Plenty of budding composers have answered CBC's call to compose the new theme for Hockey Night in Canada. The contest will help CBC replace the legendary anthem lost to CTV in a flurry of recent licensing problems.
The winner will get "bragging rights" for the broadcast, which will be used for the 2008-09 hockey season and "potentially beyond." They'll also get a nice $100,000, and half of the royalties for the song's public performance (the other half will be donated to minor league hockey).
Currently, Manitobans have submitted 166 entries to the contest. If my calculator is correct, that's out if a nationwide 5782. Click here to peruse the Manitoba entries. A cursory glance at the submitters shows some familiar names including some of Manitoba top artists. Site visitors can comment on and rate the submissions, which the panel of judges will take into consideration when making its decision.
And if you're thinking of submitting, you have until August 31.
A high profile music licensing deal has captured Canadians' attention in the past several days. The story weaves together Canada's national broadcaster, Canada's "national game," and a ubiquitous melodic cultural artifact, and in an era of free music and rampant digital reproduction, has put the business of song licensing on the national stage... or ice.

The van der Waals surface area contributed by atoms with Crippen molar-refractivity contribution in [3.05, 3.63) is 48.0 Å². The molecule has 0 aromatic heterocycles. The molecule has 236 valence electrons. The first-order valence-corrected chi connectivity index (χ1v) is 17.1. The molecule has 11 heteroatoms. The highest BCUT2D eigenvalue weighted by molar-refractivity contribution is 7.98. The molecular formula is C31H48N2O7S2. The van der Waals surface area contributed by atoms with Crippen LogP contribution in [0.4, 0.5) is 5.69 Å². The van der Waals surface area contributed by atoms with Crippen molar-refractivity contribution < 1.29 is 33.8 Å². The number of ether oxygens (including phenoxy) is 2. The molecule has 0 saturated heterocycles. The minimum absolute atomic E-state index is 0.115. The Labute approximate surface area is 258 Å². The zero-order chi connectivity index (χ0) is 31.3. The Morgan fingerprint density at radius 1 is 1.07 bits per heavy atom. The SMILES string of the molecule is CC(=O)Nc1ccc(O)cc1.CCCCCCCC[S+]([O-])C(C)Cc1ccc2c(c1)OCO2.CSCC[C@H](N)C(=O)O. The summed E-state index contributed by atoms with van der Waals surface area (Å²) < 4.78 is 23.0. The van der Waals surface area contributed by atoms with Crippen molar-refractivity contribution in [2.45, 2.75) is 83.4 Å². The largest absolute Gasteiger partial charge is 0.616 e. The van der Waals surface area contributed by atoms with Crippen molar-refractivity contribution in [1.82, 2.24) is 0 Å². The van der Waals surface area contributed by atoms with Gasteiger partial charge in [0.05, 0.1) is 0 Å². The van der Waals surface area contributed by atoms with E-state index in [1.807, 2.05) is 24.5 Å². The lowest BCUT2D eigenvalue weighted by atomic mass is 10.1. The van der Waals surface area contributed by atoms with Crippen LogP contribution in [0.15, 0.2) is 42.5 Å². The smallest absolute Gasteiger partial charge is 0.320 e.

I'm sure you've heard the gist of this story, but just in case. The writer of the Hockey Night in Canada theme song, Dolores Claman, a Canadian jingle writer who now lives in London, England, retained the ownership and copyright of the song and has licensed it the CBC since 1968. Her and the song's publisher, Copyright Music & Visuals, have been upset with the CBC recently for their alleged use of the song in ways that went beyond the license agreement, and there is an unsettled court battle over this. It seems that when the license came up for renewal this year, the bad blood over the lawsuit hampered negotiations. CBC wanted to get more use from the song, but didn't want to pay the cost of an outright 'all uses in perpetuity' deal.
This is where it gets really interesting. Last Friday, after the CBC announced the that...